101 CDOS Week 1: Drinking and driving
By Lt. Col. Mike Waite, 354th Fighter Wing Safety office
/ Published June 03, 2010
EIELSON AIR FORCE BASE, Alaska -- It was a sunny, cool, autumn day in Lawton, Oklahoma. I was 16 years old pimping in my beige 1981 Datsun 210 - with the dark brown fur seat covers - hey, it was the 80's.
Attempting to show off to my girlfriend and buddies, I peeled out of the Eisenhower High School parking lot - and then was promptly pulled over for speeding 10 mph over the limit (in a school zone, no less). Right in front of the school - everyone was driving and walking by. I had my driver's license for exactly nine days. Of course, the worst part was dreading the delivery of this news to my father, an Airborne Infantry Platoon Sergeant.
Visions of punishment scenarios filled my head: would I lose my car, lose my license, be grounded for a month, get shackled outside with no food or water for weeks; how bad was it really going to be? The moment finally arrives. I tell him. I expect the wrath of hell to fall upon me. My father doesn't even look up from his newspaper and calmly states: "Heck of a way to spend your money".
If only all of life's consequences could be so light.
Not so for Jacqueline Saburido. She was taking a break from college and industrial engineering classes when she came to the United States from Venezuela to study English.
September 19, 1999 she and four friends were on their way home from a birthday party. Reggie Stephey, an 18-year old football star was on his way home after drinking beer with his buddies. On a dark road on the outskirts of Austin, Texas, Reggie's SUV veered into the Oldsmobile carrying Jacqui and the others.
Two of Jacqui's friends were instantly killed and two others were quickly rescued from the burning vehicle. Jacqui, however, was pinned in the front passenger seat and was burned over 60 percent of her body. Her hands were so badly burned that all of her fingers had to be amputated. She lost her hair, her ears, her nose, her left eye and much of her vision.
Jacqui has had more than 50 operations over the span of a decade. Consequences, indeed. About 12,000 Americans die every year in DUI-related accidents and 900,000 are arrested for DUI/DWI - a full one-third are repeat offenders.
The Air Force lost 21 Airmen in fatal mishaps during the summer of 2009. Alcohol was involved in one-third of those fatalities.
May 28 officially kicked off the United States Air Force Critical Days of Summer campaign, which runs until Labor Day in September.
Every year, approximately 50 Air Force members are killed in private motor vehicle accidents. Over the past ten years, more than 680 USAF personnel have been lost in ground accidents. By way of comparison, 114 USAF personnel have died in combat operations in Iraq and Afghanistan. Also noteworthy, only 64 of those combat casualties were from hostile fire - the other 50 were from non-hostile incidents and accidents.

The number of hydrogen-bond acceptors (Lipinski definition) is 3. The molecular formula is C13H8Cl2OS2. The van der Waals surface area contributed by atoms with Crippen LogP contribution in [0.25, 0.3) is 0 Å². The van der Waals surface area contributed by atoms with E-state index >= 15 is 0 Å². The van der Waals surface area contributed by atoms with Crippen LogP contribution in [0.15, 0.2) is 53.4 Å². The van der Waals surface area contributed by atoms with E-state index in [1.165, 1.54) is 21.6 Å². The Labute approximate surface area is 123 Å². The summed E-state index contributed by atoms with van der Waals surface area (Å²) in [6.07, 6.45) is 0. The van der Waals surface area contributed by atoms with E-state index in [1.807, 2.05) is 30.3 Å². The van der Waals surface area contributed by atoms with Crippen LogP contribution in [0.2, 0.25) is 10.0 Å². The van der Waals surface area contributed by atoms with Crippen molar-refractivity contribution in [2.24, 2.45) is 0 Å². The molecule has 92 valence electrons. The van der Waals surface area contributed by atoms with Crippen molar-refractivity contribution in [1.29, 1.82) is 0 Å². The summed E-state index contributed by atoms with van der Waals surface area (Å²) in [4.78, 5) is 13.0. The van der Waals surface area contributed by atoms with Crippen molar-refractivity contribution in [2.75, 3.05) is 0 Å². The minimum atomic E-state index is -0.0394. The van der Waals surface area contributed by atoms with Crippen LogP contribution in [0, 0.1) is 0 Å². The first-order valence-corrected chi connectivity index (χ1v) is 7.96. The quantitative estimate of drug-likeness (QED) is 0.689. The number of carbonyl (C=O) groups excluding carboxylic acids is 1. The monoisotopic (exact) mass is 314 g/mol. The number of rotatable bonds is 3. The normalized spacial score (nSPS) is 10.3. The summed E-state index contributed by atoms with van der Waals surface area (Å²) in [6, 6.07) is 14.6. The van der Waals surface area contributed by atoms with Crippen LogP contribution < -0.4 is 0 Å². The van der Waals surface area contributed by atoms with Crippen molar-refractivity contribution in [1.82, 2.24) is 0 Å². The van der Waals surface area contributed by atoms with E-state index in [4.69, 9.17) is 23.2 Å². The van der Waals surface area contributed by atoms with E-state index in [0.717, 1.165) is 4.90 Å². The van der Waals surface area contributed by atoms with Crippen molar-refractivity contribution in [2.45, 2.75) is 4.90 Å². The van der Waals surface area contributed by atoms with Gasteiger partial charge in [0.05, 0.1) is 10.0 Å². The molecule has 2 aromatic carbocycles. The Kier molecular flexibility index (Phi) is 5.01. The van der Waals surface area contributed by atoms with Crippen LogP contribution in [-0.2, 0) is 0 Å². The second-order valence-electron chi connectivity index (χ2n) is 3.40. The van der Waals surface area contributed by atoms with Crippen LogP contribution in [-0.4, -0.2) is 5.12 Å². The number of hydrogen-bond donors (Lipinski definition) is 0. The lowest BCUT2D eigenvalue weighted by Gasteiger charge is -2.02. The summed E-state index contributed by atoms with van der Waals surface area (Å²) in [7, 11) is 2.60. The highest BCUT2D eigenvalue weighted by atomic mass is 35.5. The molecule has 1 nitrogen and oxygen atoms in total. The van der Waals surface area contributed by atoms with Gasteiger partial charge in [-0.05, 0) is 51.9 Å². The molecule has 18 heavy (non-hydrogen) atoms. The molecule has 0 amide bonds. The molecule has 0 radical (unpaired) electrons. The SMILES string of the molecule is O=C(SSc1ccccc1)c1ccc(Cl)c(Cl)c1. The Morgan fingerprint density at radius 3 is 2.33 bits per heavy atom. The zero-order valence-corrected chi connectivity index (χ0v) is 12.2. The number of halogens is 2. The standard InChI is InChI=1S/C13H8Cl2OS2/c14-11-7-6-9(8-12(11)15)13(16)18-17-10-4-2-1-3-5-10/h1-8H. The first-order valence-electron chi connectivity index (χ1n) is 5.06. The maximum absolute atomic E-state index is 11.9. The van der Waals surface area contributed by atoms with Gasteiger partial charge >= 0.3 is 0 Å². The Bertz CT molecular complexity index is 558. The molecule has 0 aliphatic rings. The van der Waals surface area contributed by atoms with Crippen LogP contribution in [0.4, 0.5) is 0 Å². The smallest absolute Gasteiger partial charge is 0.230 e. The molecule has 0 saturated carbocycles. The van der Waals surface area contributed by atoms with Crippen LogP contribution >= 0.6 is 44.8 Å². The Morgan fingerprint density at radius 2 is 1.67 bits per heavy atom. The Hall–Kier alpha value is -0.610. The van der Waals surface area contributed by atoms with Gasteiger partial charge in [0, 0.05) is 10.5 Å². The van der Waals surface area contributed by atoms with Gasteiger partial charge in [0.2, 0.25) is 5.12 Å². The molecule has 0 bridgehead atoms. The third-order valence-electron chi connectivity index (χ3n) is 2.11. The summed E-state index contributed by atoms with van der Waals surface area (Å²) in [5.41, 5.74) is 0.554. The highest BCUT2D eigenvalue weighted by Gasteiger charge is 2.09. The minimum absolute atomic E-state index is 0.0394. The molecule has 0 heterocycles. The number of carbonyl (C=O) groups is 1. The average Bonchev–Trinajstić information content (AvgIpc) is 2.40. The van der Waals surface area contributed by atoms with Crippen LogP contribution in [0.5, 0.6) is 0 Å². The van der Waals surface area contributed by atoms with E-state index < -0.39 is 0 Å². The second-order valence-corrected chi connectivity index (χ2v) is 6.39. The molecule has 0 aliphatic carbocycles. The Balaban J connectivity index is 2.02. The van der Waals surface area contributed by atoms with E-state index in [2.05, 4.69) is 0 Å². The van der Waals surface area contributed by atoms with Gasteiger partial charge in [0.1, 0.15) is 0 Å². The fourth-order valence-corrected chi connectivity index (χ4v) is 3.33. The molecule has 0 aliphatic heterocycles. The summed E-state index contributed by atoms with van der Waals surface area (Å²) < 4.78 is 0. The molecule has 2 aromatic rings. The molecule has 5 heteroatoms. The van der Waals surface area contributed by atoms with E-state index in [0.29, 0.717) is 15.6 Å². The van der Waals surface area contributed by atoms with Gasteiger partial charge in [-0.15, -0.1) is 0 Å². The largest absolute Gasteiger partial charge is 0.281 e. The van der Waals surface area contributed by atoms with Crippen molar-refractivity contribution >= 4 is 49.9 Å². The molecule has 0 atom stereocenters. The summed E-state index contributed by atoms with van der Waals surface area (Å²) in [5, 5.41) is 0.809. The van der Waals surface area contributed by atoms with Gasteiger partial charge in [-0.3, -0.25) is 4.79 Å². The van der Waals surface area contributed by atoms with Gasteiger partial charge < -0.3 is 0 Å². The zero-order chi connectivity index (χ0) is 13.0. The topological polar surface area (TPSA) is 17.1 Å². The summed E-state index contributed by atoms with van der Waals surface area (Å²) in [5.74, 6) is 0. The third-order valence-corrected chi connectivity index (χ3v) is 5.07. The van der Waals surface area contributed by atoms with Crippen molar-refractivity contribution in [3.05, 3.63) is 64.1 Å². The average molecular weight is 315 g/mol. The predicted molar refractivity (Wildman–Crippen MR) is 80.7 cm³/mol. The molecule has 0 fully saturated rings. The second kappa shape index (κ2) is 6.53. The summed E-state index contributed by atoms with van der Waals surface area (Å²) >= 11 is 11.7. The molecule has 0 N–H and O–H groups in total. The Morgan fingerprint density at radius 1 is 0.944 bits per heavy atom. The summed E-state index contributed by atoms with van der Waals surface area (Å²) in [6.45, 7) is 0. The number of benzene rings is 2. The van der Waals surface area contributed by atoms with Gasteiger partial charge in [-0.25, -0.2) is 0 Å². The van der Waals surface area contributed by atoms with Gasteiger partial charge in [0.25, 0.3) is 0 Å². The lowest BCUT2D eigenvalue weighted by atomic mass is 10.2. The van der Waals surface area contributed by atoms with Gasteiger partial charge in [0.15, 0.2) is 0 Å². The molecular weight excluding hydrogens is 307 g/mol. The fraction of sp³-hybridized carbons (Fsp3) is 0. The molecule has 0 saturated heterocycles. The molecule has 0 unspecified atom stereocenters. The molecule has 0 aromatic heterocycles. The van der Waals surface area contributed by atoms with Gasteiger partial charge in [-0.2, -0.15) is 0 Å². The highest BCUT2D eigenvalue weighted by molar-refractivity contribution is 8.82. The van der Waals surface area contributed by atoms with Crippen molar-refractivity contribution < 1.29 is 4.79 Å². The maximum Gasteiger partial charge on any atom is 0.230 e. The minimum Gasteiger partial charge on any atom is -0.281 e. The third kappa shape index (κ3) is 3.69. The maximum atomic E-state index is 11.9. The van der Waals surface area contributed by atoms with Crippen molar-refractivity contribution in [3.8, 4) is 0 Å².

So, USAF members are ten times more likely to die in an accident than in combat.
The Bottom Line: PMV mishaps are by and far the NUMBER ONE killer of USAF personnel.
Furthermore, the majority of fatal USAF mishaps every year occur in the summer months from Jun - Sep and in the 18-25 age year group. More than 70 percent of summer related fatalities involve reckless behavior.
The goal of this year's CDS campaign is ZERO preventable mishaps. But, here's the challenge. How does one influence people who think either a) they are young and invincible or b) it can't or won't happen to them? How do you get their attention? How do you relate them to abstract topics such as 'Operational Risk Assessment', 'Wingman Concept', 'Reckless Behavior', and 'Mishap Prevention'? How do you cement them into the concrete of life made from the blood, tears, and anguish of broken hearts and shattered lives?
Please help us accomplish the objective of ZERO preventable mishaps by exercising good judgment. Enjoy the Alaskan summer with family, friends, and fellow Airmen. As you do, please consider the following: reject reckless behavior, use the right equipment, and remember that everything has a consequence - good or bad.
Everyone has a role to play. Look out for each other and be vigilant. It took exactly one second for Jacqueline Saburido's life to change forever - because one man did not think before he acted and didn't have a plan. It CAN happen to you. What will you do to prevent it?